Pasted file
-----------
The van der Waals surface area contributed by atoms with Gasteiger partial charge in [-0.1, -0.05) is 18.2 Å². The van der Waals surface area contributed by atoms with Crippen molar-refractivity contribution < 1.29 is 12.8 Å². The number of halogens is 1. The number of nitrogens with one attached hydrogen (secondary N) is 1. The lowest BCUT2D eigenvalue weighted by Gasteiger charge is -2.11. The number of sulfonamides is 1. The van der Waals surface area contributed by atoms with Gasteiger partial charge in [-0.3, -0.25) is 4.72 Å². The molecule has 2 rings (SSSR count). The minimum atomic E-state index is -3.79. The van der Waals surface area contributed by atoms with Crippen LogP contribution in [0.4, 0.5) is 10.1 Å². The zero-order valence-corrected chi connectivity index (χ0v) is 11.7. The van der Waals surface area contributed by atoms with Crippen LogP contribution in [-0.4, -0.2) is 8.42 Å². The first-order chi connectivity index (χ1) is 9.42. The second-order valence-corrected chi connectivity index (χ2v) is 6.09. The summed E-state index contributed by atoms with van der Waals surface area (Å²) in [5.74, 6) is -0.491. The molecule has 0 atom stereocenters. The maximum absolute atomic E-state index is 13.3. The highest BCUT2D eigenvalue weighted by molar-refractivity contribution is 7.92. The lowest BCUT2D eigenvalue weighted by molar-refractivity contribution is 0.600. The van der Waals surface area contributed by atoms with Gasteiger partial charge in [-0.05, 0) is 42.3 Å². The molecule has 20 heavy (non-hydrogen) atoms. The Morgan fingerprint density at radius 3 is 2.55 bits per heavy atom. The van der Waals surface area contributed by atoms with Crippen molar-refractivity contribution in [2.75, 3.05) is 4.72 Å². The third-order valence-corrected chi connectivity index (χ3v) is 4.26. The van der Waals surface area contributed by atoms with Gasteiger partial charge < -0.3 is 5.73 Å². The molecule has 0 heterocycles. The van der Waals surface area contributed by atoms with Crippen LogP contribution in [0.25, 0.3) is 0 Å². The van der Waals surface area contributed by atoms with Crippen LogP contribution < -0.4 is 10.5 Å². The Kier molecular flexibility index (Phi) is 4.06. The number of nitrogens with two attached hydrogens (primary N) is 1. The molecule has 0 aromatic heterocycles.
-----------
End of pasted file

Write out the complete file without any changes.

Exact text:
The van der Waals surface area contributed by atoms with Gasteiger partial charge in [-0.1, -0.05) is 18.2 Å². The van der Waals surface area contributed by atoms with Crippen molar-refractivity contribution < 1.29 is 12.8 Å². The number of halogens is 1. The number of nitrogens with one attached hydrogen (secondary N) is 1. The lowest BCUT2D eigenvalue weighted by Gasteiger charge is -2.11. The number of sulfonamides is 1. The van der Waals surface area contributed by atoms with Gasteiger partial charge in [-0.3, -0.25) is 4.72 Å². The molecule has 2 rings (SSSR count). The minimum atomic E-state index is -3.79. The van der Waals surface area contributed by atoms with Crippen LogP contribution in [0.4, 0.5) is 10.1 Å². The zero-order valence-corrected chi connectivity index (χ0v) is 11.7. The van der Waals surface area contributed by atoms with Crippen LogP contribution in [-0.4, -0.2) is 8.42 Å². The first-order chi connectivity index (χ1) is 9.42. The second-order valence-corrected chi connectivity index (χ2v) is 6.09. The summed E-state index contributed by atoms with van der Waals surface area (Å²) in [5.74, 6) is -0.491. The molecule has 0 atom stereocenters. The maximum absolute atomic E-state index is 13.3. The highest BCUT2D eigenvalue weighted by molar-refractivity contribution is 7.92. The lowest BCUT2D eigenvalue weighted by molar-refractivity contribution is 0.600. The van der Waals surface area contributed by atoms with Gasteiger partial charge in [-0.05, 0) is 42.3 Å². The molecule has 20 heavy (non-hydrogen) atoms. The Morgan fingerprint density at radius 3 is 2.55 bits per heavy atom. The van der Waals surface area contributed by atoms with Crippen molar-refractivity contribution in [2.75, 3.05) is 4.72 Å². The third-order valence-corrected chi connectivity index (χ3v) is 4.26. The van der Waals surface area contributed by atoms with Gasteiger partial charge < -0.3 is 5.73 Å². The molecule has 0 heterocycles. The van der Waals surface area contributed by atoms with Crippen LogP contribution in [0.25, 0.3) is 0 Å². The van der Waals surface area contributed by atoms with Crippen LogP contribution < -0.4 is 10.5 Å². The Kier molecular flexibility index (Phi) is 4.06. The number of nitrogens with two attached hydrogens (primary N) is 1. The molecule has 0 aromatic heterocycles.